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Why Border Enforcement Backfired

Author(s): Massey, Douglas S.; Durand, Jorge; Pren, Karen A.

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Abstract: In this article the authors undertake a systematic analysis of why border enforcement backfired as a strategy of immigration control in the United States. They argue theoretically that border enforcement emerged as a policy response to a moral panic about the perceived threat of Latino immigration to the United States propounded by self-interested bureaucrats, politicians, and pundits who sought to mobilize political and material resources for their own benefit. The end result was a self-perpetuating cycle of rising enforcement and increased apprehensions that resulted in the militarization of the border in a way that was disconnected from the actual size of the undocumented flow. Using an instrumental variable approach, the authors show how border militarization affected the behavior of unauthorized migrants and border outcomes to transform undocumented Mexican migration from a circular flow of male workers going to three states into an 11 million person population of settled families living in 50 states.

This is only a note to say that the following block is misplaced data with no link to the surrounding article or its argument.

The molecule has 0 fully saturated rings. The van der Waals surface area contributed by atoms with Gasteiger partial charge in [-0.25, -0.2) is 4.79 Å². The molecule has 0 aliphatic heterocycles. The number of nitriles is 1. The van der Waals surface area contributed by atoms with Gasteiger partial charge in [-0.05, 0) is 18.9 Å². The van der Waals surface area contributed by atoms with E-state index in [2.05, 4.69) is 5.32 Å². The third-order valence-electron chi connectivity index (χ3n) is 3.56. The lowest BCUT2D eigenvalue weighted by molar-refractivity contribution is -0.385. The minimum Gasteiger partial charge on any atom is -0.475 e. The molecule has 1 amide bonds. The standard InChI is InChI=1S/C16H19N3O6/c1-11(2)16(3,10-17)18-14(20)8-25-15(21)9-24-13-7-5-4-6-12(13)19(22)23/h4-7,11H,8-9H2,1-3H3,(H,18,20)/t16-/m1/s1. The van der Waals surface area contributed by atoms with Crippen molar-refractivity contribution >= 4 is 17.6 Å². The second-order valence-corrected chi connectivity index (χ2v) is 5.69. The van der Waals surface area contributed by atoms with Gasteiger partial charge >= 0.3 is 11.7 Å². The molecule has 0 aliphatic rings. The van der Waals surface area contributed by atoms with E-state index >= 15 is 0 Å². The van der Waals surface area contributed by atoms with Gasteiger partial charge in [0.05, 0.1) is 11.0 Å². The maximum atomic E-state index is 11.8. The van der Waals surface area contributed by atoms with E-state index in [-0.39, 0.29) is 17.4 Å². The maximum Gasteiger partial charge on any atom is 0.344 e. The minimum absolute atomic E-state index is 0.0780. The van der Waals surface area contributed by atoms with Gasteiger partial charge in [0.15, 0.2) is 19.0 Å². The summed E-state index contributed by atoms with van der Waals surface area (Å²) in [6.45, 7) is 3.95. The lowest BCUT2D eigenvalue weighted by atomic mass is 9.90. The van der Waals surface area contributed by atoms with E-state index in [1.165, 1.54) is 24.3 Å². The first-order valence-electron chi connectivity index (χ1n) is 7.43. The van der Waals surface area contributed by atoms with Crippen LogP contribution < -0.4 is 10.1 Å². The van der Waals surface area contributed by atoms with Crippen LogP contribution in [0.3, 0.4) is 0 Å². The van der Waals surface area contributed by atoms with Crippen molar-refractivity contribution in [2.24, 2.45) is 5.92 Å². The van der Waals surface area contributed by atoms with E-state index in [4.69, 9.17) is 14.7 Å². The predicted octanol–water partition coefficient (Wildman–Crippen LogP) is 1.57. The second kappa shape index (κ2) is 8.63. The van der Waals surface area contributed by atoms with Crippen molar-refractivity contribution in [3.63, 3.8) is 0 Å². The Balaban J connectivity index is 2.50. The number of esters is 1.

Publication Date: Mar-2016
Citation: Massey, Douglas S., Durand, Jorge, Pren, Karen A. (2016). Why Border Enforcement Backfired. American Journal of Sociology, 121 (5), 1557 - 1600. doi:10.1086/684200
DOI: doi:10.1086/684200
ISSN: 0002-9602
EISSN: 1537-5390
Pages: 1557 - 1600
Type of Material: Journal Article
Journal/Proceeding Title: American Journal of Sociology
Version: Final published version. Article is made available in OAR by the publisher's permission or policy.

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